Friday, April 13, 2018

The internet's worst-case scenario finally happened in real life: An entire country was taken offline, and no one knows why

A map of undersea internet cables showing Mauritania's single link to the global infrastructure.TeleGeography/Business Insider

From Business Insider by Jim Edwards

  • Mauritania was taken offline for two days late last month after a submarine internet cable was cut.
  • No one knows why or how it was cut, though Sierra Leone's government appears to have interfered with its citizens' internet access around that time.
  • Undersea web cables are uniquely vulnerable to sabotage.
  • UK and US military officials have previously indicated that Russia is capable of trying something like this, though there is no indication that it was involved in this break.
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* Please note that pipeline routes have been thinned for use on this website. Whilst still representing the true position, this enables a suitable refresh rate for viewing over the internet. The images used to display the various surface and subsea objects on the map are shown for information purposes only and are not a true representation of the surface or seabed structures

For years, countries have worried that a hostile foreign power might cut the undersea cables that supply the world with internet service.

As of early 2018, there are approximately 448 submarine cables in service around the world.
The total number of cables is constantly changing as new cables enter service and older cable are decommissioned.
As of 2018, there are over 1.2 million kilometers of submarine cables in service globally.
Some cables are quite short, like the 131 kilometer CeltixConnect cable between Ireland the United Kingdom.
In contrast, others are incredibly long, such as the 20,000 kilometer Asia America Gateway cable.

Late last month, we got a taste of what that might be like.
An entire country, Mauritania, was taken offline for two days because an undersea cable was cut.
The 17,000-kilometer African Coast to Europe submarine cable, which connects 22 countries from France to South Africa, was severed on March 30, cutting off web access partially or totally to the residents of Sierra Leone and Mauritania.

It also affected service in Ivory Coast, Senegal, Equatorial Guinea, Guinea, Guinea Bissau, Liberia, Gambia, and Benin, according to Dyn, a web-infrastructure company owned by Oracle.

It is not clear how the cable was cut. But the government of Sierra Leone seems to have imposed an internet blackout on the night of March 31 in an attempt to influence an election there.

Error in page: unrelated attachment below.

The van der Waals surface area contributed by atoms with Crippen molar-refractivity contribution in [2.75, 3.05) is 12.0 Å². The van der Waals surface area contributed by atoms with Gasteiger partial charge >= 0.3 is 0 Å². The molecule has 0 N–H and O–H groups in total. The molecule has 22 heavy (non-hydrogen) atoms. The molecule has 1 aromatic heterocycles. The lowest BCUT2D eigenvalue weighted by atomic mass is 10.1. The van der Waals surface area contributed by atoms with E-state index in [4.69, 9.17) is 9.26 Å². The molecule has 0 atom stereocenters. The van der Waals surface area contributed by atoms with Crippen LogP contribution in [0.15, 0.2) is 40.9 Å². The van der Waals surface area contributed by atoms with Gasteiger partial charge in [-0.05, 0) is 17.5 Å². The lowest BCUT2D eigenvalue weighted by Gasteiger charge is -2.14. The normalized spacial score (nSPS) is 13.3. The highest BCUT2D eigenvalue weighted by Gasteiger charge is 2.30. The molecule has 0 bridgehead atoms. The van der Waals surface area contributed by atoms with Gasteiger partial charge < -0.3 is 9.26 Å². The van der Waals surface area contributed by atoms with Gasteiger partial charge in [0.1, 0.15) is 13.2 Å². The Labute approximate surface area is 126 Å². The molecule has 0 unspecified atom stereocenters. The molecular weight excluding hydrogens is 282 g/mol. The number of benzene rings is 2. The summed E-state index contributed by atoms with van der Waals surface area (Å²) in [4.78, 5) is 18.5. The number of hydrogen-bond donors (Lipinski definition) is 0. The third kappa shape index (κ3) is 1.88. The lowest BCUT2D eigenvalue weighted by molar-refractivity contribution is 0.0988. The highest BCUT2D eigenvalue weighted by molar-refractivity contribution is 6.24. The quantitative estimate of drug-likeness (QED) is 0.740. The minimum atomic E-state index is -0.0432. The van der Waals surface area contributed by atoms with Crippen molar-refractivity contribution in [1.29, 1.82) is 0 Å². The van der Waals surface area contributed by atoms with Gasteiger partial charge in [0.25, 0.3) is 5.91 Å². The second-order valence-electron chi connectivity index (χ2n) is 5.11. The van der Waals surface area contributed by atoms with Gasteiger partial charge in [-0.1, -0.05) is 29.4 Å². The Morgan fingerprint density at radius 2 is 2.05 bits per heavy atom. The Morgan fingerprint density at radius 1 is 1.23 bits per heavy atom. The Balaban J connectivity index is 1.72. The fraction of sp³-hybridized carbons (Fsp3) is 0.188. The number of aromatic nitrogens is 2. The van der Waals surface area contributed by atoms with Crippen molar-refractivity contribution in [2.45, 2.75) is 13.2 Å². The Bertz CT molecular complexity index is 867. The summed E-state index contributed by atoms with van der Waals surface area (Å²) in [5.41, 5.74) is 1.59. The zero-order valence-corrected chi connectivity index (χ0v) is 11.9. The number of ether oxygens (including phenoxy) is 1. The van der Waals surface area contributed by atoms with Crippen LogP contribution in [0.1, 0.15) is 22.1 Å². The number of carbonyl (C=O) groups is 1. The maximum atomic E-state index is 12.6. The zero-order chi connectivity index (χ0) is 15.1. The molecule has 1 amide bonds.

There had not been a significant outage along the cable in the past five years.

Loss of service to Mauritania was particularly severe, as the Dyn chart below shows.
"The most significant and longest-lasting disruption was seen in Mauritania, with a complete outage lasting for nearly 48 hours, followed by partial restoration of connectivity," David Belson wrote in a Dyn research blog on Thursday.

The international cable system has several levels of built-in redundancy that allowed providers such as Africell, Orange, Sierra Leone Cable, and Sierratel to restore service.

But the break shows just how vulnerable the worldwide web is to the simple act of cutting a cable. About 97% of all international data is carried on such cables, according to the Asia-Pacific Economic Cooperation forum.

Here's a map from the telecom analytics company TeleGeography of the cables in Europe:

And those connecting the US:

UK and US military intelligence officials have repeatedly warned that relatively little is done to guard the safety of the cables and that Russia's navy continually conducts activities near them.

In 2013, three divers were arrested in Egypt after attempting to cut submarine web cables.

"In the most severe scenario of an all-out attack upon undersea cable infrastructure by a hostile actor the impact of connectivity loss is potentially catastrophic, but even relatively limited sabotage has the potential to cause significant economic disruption and damage military communications," James Stavridis, a retired US Navy admiral, said in a 2017 report for the think tank Policy Exchange.

"Russian submarine forces have undertaken detailed monitoring and targeting activities in the vicinity of North Atlantic deep-sea cable infrastructure," he added.

There is no indication that Russia was involved in the ACE breakage.
But military strategists are likely to study the Mauritania break as an example of the effect of knocking a country off the web by cutting its cables.

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